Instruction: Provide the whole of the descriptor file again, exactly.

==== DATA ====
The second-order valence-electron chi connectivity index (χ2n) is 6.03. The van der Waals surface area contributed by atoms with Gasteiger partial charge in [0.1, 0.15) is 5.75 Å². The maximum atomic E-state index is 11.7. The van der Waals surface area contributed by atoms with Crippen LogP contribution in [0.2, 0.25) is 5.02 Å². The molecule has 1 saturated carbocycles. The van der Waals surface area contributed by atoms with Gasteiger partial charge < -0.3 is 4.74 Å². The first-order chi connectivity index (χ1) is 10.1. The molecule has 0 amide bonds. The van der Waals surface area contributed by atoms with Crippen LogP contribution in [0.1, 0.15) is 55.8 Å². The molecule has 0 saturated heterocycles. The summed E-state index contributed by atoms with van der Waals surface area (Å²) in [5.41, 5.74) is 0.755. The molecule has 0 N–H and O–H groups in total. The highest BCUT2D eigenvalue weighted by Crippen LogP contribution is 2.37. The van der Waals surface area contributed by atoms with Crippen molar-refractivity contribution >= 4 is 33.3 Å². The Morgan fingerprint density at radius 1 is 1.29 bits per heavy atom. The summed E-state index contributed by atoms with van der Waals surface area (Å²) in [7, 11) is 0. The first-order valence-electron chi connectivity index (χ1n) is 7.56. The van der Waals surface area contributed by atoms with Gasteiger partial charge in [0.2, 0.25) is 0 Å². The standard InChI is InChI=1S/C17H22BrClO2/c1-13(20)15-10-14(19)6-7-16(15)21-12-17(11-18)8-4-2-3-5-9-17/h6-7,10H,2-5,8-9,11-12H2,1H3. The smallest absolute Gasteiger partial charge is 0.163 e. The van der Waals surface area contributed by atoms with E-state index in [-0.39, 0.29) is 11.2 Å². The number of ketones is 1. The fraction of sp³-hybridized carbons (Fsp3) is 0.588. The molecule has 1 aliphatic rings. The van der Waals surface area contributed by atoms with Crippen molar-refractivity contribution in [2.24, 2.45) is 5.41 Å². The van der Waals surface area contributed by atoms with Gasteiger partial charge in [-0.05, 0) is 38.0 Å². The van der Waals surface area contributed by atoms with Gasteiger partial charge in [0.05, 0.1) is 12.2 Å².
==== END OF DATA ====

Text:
The second-order valence-electron chi connectivity index (χ2n) is 6.03. The van der Waals surface area contributed by atoms with Gasteiger partial charge in [0.1, 0.15) is 5.75 Å². The maximum atomic E-state index is 11.7. The van der Waals surface area contributed by atoms with Crippen LogP contribution in [0.2, 0.25) is 5.02 Å². The molecule has 1 saturated carbocycles. The van der Waals surface area contributed by atoms with Gasteiger partial charge < -0.3 is 4.74 Å². The first-order chi connectivity index (χ1) is 10.1. The molecule has 0 amide bonds. The van der Waals surface area contributed by atoms with Crippen LogP contribution in [0.1, 0.15) is 55.8 Å². The molecule has 0 saturated heterocycles. The summed E-state index contributed by atoms with van der Waals surface area (Å²) in [5.41, 5.74) is 0.755. The molecule has 0 N–H and O–H groups in total. The highest BCUT2D eigenvalue weighted by Crippen LogP contribution is 2.37. The van der Waals surface area contributed by atoms with Crippen molar-refractivity contribution >= 4 is 33.3 Å². The Morgan fingerprint density at radius 1 is 1.29 bits per heavy atom. The summed E-state index contributed by atoms with van der Waals surface area (Å²) in [7, 11) is 0. The first-order valence-electron chi connectivity index (χ1n) is 7.56. The van der Waals surface area contributed by atoms with Gasteiger partial charge in [0.2, 0.25) is 0 Å². The standard InChI is InChI=1S/C17H22BrClO2/c1-13(20)15-10-14(19)6-7-16(15)21-12-17(11-18)8-4-2-3-5-9-17/h6-7,10H,2-5,8-9,11-12H2,1H3. The smallest absolute Gasteiger partial charge is 0.163 e. The van der Waals surface area contributed by atoms with E-state index in [-0.39, 0.29) is 11.2 Å². The number of ketones is 1. The fraction of sp³-hybridized carbons (Fsp3) is 0.588. The molecule has 1 aliphatic rings. The van der Waals surface area contributed by atoms with Crippen molar-refractivity contribution in [2.24, 2.45) is 5.41 Å². The van der Waals surface area contributed by atoms with Gasteiger partial charge in [-0.05, 0) is 38.0 Å². The van der Waals surface area contributed by atoms with Gasteiger partial charge in [0.05, 0.1) is 12.2 Å².